Acute diverticulitis results from inflammation of a diverticulum (small mucosal and submucosal herniations through the circular muscle layer of the colonic wall) secondary to fecal obstruction. The obstruction typically occurs at the neck of the diverticulum; solidified stool, which typically forms a fecalith, abrades the mucosa within or at the neck of the diverticulum.
In uncomplicated cases (typically characterized by a well-appearing patient without peritonitis and systemic signs/symptoms), the inflammatory process is confined to the colonic wall; however, the obstruction, with subsequent high intraluminal pressure within the diverticula, can lead to a microperforation that in turn allows translocation of bacteria through the colonic wall, formation of a pericolic abscess, and diffuse peritonitis.
Diverticulosis is an intestinal disorder that is characterized by the presence of many diverticula; it occurs equally in men and women, with a higher prevalence in cultures with a low-fiber diet (which is believed to decrease stool transit time, thereby causing increased intraluminal pressure and resulting in mucosal herniations). The colonic diverticula themselves are most commonly found in the sigmoid and descending colon, although less commonly, patients (particularly those of Asian descent) develop diverticula of the right colon. Approximately one third of the population has diverticulosis by age 50 years, and about two thirds have it by age 85 years. Approximately 10%-25% of patients with known diverticulosis go on to develop diverticulitis.[1,2]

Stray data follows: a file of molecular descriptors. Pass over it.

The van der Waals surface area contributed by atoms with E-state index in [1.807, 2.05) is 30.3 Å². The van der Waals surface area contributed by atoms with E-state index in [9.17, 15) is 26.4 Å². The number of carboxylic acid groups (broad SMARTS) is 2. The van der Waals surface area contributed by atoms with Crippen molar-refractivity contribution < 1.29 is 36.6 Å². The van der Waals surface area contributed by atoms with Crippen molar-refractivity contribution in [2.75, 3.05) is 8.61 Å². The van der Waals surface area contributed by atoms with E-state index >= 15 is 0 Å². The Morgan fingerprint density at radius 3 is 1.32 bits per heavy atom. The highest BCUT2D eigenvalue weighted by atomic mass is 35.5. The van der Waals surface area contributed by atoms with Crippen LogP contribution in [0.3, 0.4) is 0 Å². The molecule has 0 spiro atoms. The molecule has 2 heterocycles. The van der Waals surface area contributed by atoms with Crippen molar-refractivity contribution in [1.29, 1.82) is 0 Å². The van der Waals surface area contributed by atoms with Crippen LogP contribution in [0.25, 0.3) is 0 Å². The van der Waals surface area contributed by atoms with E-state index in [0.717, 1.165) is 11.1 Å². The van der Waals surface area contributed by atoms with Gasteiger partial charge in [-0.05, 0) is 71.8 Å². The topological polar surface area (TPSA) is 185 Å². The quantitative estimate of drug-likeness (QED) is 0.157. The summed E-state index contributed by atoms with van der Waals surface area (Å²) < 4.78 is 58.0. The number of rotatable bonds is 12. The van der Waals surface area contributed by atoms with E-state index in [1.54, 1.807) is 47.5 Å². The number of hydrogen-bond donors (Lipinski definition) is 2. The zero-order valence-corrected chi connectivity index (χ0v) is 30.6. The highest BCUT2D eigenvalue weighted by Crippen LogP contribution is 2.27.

The classic presentation of diverticulitis is steady, deep abdominal pain that is often initially diffuse and vague, but later localizes in the left lower quadrant of the abdomen. Abdominal bloating; stool changes, such as diarrhea or constipation; and flatulence frequently accompany acute diverticulitis. Fever, fatigue, and anorexia are also common symptoms. Colonic inflammation may irritate the bladder or the ureters, leading to urinary frequency and dysuria.
Physical examination may reveal fever; localized, left lower quadrant abdominal tenderness; mild abdominal distention; and, at times, a left lower quadrant mass. The palpated mass is likely to be inflamed loops of bowel or, possibly, an abscess. Digital rectal examination may demonstrate left-sided tenderness and occult blood in the stool.[1,2]
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Cite this: Pramod Gupta, Jitendra Gohil. A 60-Year-Old Man With Intense Left-Sided Abdominal Pain - Medscape - Oct 12, 2016.